Some cases may combine federal and state issues. In such cases, no clear test exists to determine whether a party may file suit in or remove a suit to federal court. Generally, federal courts will decline jurisdiction if a claim is based predominantly on state law. For example, assume that a plaintiff is embroiled in a property dispute with a neighbor. The plaintiff files suit against the neighbor, alleging state-law claims of NUISANCE, TRESPASS, breach ofcontract, and assault. A state official advises the plaintiff that the property belongs to the neighbor (the defendant). If the plaintiff sues the state official in the same suit, alleging a constitutional violation such as the uncompensated taking of property, a federal court may refuse jurisdiction because the case involves predominantly state law.

Federal courts may decline jurisdiction on other grounds if a state court has concurrent jurisdiction. When they do so, they are said to abstain, because they are refraining from exercising their jurisdiction. Federal courts tend to abstain from cases that require the interpretation of state law, if state courts can decide those cases. Federal courts abstain in order to avoid answering unnecessary constitutional questions, to avoid conflict with state courts, and to avoid making errors in determining the meaning of state laws.

Claims brought by or against the federal government Generally, the United States may sue in federal court if its claim is based on federal law. For example, if the federal government seeks to seize the property of a defendant in a drug case, it must base the action on the federal FORFEITURE statute, not on the forfeiture statute of the state in which the property lies.

Generally, state and federal governments have SOVEREIGN IMMUNITY, which means that they may not be sued. However, state and federal governments may consent to suit. At the federal level, Congress has removed the government's IMMUNITY for injuries resulting from the negligent and, in some cases, intentional conduct of federal agencies, federal officers, and other federal employees (60 Stat. 842 [28 U.S.C.A. § 1346(b), 2674, 2680]). Generally, the federal government is liable only for injuries resulting from the performance of official government duties.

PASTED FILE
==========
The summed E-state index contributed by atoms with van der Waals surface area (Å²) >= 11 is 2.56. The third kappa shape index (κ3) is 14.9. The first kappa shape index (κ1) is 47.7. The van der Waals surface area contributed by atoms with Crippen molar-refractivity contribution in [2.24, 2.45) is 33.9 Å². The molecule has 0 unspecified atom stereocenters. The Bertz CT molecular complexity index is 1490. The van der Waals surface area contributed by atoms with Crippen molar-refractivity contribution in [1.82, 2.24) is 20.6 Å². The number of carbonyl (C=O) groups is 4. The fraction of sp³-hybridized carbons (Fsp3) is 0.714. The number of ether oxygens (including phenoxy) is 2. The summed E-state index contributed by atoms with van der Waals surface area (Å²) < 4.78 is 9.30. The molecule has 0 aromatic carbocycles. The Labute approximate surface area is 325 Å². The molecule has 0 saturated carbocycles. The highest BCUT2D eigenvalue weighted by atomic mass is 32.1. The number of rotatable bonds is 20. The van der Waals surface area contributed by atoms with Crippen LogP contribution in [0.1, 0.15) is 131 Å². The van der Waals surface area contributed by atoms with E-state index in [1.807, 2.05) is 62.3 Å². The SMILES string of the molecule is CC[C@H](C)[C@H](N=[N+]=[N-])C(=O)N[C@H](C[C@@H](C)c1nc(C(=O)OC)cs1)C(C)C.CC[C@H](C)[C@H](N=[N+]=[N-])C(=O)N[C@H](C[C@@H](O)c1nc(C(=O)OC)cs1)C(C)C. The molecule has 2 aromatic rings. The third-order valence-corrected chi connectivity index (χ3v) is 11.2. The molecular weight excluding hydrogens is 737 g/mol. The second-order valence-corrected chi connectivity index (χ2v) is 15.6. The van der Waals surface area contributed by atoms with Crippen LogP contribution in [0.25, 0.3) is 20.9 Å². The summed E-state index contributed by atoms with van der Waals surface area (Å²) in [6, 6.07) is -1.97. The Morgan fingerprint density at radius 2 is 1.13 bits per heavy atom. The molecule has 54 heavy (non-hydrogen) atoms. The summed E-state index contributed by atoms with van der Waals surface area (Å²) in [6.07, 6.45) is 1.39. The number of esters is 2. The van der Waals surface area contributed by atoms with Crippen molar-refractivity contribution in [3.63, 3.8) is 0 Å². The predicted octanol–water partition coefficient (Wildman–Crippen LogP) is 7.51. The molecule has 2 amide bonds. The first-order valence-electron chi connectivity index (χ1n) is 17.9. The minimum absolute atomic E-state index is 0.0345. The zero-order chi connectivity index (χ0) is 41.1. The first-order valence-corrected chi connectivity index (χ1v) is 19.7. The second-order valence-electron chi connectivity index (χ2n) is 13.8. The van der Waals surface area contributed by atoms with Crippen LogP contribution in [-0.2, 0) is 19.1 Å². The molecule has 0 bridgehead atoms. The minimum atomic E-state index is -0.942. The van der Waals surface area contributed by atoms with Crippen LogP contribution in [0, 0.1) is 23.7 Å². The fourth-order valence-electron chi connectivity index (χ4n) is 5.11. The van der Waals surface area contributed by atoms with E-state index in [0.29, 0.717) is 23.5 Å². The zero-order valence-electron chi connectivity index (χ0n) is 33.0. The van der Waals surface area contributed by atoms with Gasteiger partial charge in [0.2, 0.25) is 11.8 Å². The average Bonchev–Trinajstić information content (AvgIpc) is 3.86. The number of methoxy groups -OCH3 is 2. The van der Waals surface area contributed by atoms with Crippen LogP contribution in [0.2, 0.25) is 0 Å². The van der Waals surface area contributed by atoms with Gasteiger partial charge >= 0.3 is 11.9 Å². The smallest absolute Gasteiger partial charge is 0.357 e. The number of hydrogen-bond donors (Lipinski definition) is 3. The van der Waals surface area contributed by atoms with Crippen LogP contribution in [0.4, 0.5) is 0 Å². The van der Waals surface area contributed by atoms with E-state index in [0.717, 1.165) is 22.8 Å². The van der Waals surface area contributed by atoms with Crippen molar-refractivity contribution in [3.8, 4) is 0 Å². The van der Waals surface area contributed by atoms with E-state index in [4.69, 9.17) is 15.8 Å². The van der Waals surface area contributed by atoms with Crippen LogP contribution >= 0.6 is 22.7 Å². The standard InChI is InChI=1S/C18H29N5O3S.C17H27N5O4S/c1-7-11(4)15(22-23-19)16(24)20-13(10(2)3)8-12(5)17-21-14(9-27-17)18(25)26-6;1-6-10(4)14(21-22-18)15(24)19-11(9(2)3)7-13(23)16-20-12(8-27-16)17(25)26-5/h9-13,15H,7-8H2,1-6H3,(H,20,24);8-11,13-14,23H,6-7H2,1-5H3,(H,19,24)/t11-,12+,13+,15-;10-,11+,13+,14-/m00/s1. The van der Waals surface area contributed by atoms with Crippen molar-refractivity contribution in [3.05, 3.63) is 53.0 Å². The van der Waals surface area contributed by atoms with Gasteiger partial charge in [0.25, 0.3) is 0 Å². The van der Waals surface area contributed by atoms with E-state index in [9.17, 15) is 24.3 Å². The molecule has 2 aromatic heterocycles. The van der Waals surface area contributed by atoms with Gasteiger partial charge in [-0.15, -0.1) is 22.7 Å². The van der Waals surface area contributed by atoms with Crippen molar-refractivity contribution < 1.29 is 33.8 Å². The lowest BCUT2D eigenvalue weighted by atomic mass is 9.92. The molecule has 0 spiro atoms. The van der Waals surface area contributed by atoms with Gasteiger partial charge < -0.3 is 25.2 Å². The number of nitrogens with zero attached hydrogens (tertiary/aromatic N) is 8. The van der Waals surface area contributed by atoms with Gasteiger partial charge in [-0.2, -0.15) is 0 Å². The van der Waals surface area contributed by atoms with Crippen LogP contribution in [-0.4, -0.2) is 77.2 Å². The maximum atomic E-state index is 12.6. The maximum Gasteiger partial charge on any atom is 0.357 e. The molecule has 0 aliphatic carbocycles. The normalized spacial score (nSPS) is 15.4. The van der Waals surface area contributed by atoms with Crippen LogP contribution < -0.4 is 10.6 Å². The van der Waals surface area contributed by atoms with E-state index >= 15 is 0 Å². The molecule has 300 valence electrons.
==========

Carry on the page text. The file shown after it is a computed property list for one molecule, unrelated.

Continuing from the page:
If Congress has not waived federal immunity to certain suits, a person nevertheless may file suit against the agents, officers, or employees personally. For example, the U.S. Supreme Court has held that federal agents, officers, and employees who violate constitutional rights may be sued for damages in federal court (Bivens v. Six Unknown Named Agents of the Federal Bureau of Narcotics, 403 U.S. 388, 91 S. Ct. 1999, 29 L. Ed. 2d 619 [1971]).

Claims in which all opposing parties live in different states and the amount in controversy exceeds $75,000 Diversity cases provide federal courts with subject matter jurisdiction under 28 U.S.C.A. § 1332. A civil case qualifies as a federal diversity case if all opposing parties live in separate states and the amount in controversy exceeds $75,000. If the opposing parties live in the same state, the case may still qualify for federal subject matter jurisdiction if there is some remaining citizenship diversity between parties. For example, assume that a person is acting as a stakeholder by holding property for a third party. If ownership of the property is in dispute, the stakeholder may join the defendants in the suit to avoid liability to any of the parties. Such a case may be filed in federal court if a defendant lives in a different state, even if one of the defendants lives in the same state as the stakeholder or in the same state as the other defendants.